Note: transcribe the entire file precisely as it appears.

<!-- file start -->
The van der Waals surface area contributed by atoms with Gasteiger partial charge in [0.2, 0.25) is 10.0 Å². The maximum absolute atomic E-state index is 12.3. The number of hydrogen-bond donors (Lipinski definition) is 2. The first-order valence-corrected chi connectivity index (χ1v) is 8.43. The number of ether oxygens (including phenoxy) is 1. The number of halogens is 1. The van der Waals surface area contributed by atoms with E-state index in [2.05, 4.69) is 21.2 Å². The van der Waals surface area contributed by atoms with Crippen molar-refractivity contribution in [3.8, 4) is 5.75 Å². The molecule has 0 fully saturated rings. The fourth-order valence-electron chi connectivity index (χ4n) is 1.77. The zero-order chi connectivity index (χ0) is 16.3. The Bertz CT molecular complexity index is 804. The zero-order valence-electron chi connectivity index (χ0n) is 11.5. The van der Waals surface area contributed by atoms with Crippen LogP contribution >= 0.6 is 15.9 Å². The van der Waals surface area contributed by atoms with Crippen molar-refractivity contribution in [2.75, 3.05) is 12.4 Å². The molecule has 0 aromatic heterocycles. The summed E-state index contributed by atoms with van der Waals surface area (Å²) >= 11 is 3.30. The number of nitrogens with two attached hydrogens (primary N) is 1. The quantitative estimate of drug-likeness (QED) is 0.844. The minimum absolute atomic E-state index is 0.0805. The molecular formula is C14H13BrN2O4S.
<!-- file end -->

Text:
The van der Waals surface area contributed by atoms with Gasteiger partial charge in [0.2, 0.25) is 10.0 Å². The maximum absolute atomic E-state index is 12.3. The number of hydrogen-bond donors (Lipinski definition) is 2. The first-order valence-corrected chi connectivity index (χ1v) is 8.43. The number of ether oxygens (including phenoxy) is 1. The number of halogens is 1. The van der Waals surface area contributed by atoms with E-state index in [2.05, 4.69) is 21.2 Å². The van der Waals surface area contributed by atoms with Crippen molar-refractivity contribution in [3.8, 4) is 5.75 Å². The molecule has 0 fully saturated rings. The fourth-order valence-electron chi connectivity index (χ4n) is 1.77. The zero-order chi connectivity index (χ0) is 16.3. The Bertz CT molecular complexity index is 804. The zero-order valence-electron chi connectivity index (χ0n) is 11.5. The van der Waals surface area contributed by atoms with Crippen LogP contribution >= 0.6 is 15.9 Å². The van der Waals surface area contributed by atoms with Crippen molar-refractivity contribution in [2.75, 3.05) is 12.4 Å². The molecule has 0 aromatic heterocycles. The summed E-state index contributed by atoms with van der Waals surface area (Å²) >= 11 is 3.30. The number of nitrogens with two attached hydrogens (primary N) is 1. The quantitative estimate of drug-likeness (QED) is 0.844. The minimum absolute atomic E-state index is 0.0805. The molecular formula is C14H13BrN2O4S.